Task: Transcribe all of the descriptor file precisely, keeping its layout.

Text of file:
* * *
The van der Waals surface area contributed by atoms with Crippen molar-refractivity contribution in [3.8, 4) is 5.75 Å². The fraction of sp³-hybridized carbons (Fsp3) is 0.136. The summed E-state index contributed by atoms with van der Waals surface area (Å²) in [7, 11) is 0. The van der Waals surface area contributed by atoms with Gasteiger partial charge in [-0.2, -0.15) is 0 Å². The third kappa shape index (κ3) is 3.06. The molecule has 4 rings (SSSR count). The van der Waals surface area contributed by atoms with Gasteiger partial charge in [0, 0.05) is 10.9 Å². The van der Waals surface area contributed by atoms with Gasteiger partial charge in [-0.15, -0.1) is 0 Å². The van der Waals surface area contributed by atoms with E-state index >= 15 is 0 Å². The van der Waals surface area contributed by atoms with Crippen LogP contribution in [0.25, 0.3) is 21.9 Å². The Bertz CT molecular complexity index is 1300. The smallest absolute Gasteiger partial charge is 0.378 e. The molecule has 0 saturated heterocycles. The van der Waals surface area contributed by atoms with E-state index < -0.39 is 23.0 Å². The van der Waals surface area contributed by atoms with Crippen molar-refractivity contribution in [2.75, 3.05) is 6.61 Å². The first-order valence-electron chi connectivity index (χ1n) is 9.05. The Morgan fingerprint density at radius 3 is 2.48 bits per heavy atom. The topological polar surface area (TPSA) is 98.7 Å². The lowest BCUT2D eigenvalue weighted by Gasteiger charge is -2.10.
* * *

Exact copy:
The van der Waals surface area contributed by atoms with Crippen molar-refractivity contribution in [3.8, 4) is 5.75 Å². The fraction of sp³-hybridized carbons (Fsp3) is 0.136. The summed E-state index contributed by atoms with van der Waals surface area (Å²) in [7, 11) is 0. The van der Waals surface area contributed by atoms with Gasteiger partial charge in [-0.2, -0.15) is 0 Å². The third kappa shape index (κ3) is 3.06. The molecule has 4 rings (SSSR count). The van der Waals surface area contributed by atoms with Gasteiger partial charge in [0, 0.05) is 10.9 Å². The van der Waals surface area contributed by atoms with Gasteiger partial charge in [-0.15, -0.1) is 0 Å². The van der Waals surface area contributed by atoms with E-state index >= 15 is 0 Å². The van der Waals surface area contributed by atoms with Crippen LogP contribution in [0.25, 0.3) is 21.9 Å². The Bertz CT molecular complexity index is 1300. The smallest absolute Gasteiger partial charge is 0.378 e. The molecule has 0 saturated heterocycles. The van der Waals surface area contributed by atoms with E-state index < -0.39 is 23.0 Å². The van der Waals surface area contributed by atoms with Crippen molar-refractivity contribution in [2.75, 3.05) is 6.61 Å². The first-order valence-electron chi connectivity index (χ1n) is 9.05. The Morgan fingerprint density at radius 3 is 2.48 bits per heavy atom. The topological polar surface area (TPSA) is 98.7 Å². The lowest BCUT2D eigenvalue weighted by Gasteiger charge is -2.10.